24 April 1857
by layman k
He who requires fair weather puts off his enterprises and resumes them in his mind many times in the forenoon, as the clouds fall lower and sprinkle the fields, or lift higher and show light streaks. He goes half a mile and is over taken by thick sprinkling drops, falling faster and faster. He pauses and says to himself, this may be merely a shower, which will soon be over, or it may come to a steady rain and last all day. He goes a few steps further, thinking over the condition of a wet man, and then returns. Again it holds up and he regrets that he had not persevered; but the next hour it is stiller and darker, with mist beneath the investing cloud, and then commences a gentle, deliberate rain, which will probably last all day . So he puts on patience and the house.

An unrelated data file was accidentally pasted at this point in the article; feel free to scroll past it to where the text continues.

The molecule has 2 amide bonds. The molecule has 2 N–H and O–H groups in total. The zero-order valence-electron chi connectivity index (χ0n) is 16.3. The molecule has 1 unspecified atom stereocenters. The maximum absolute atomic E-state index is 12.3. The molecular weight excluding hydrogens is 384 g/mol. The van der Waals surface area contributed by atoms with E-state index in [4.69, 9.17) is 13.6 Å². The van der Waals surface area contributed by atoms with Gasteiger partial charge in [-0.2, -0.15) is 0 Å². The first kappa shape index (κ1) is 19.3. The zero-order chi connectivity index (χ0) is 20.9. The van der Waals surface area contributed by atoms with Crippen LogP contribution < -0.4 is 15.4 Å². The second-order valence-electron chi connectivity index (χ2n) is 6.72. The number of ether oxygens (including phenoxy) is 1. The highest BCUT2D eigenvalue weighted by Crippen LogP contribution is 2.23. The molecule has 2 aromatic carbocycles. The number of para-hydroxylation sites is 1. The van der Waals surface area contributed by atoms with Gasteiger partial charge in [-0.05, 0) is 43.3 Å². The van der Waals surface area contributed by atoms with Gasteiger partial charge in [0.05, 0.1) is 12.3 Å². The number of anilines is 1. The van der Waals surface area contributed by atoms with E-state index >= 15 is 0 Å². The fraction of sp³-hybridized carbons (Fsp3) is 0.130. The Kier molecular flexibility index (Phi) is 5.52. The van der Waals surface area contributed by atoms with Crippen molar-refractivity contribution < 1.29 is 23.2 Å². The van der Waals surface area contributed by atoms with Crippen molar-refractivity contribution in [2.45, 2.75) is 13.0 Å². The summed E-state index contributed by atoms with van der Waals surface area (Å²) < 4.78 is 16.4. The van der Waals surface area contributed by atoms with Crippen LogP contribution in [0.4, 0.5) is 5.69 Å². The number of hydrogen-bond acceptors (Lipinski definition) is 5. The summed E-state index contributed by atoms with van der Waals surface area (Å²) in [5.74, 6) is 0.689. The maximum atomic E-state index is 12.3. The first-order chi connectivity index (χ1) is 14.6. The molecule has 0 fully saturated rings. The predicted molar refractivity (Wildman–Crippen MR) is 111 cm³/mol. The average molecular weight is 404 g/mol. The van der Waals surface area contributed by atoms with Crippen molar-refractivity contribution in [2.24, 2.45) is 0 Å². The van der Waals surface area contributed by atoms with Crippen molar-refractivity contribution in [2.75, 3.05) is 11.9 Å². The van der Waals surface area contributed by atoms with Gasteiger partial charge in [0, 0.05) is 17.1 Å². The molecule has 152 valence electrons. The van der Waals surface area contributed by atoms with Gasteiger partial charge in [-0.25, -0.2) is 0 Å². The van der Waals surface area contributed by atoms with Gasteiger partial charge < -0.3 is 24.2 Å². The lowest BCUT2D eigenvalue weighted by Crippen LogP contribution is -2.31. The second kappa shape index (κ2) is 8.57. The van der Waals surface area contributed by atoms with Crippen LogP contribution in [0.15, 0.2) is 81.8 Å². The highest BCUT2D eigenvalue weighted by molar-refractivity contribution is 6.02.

from the journals of Henry David Thoreau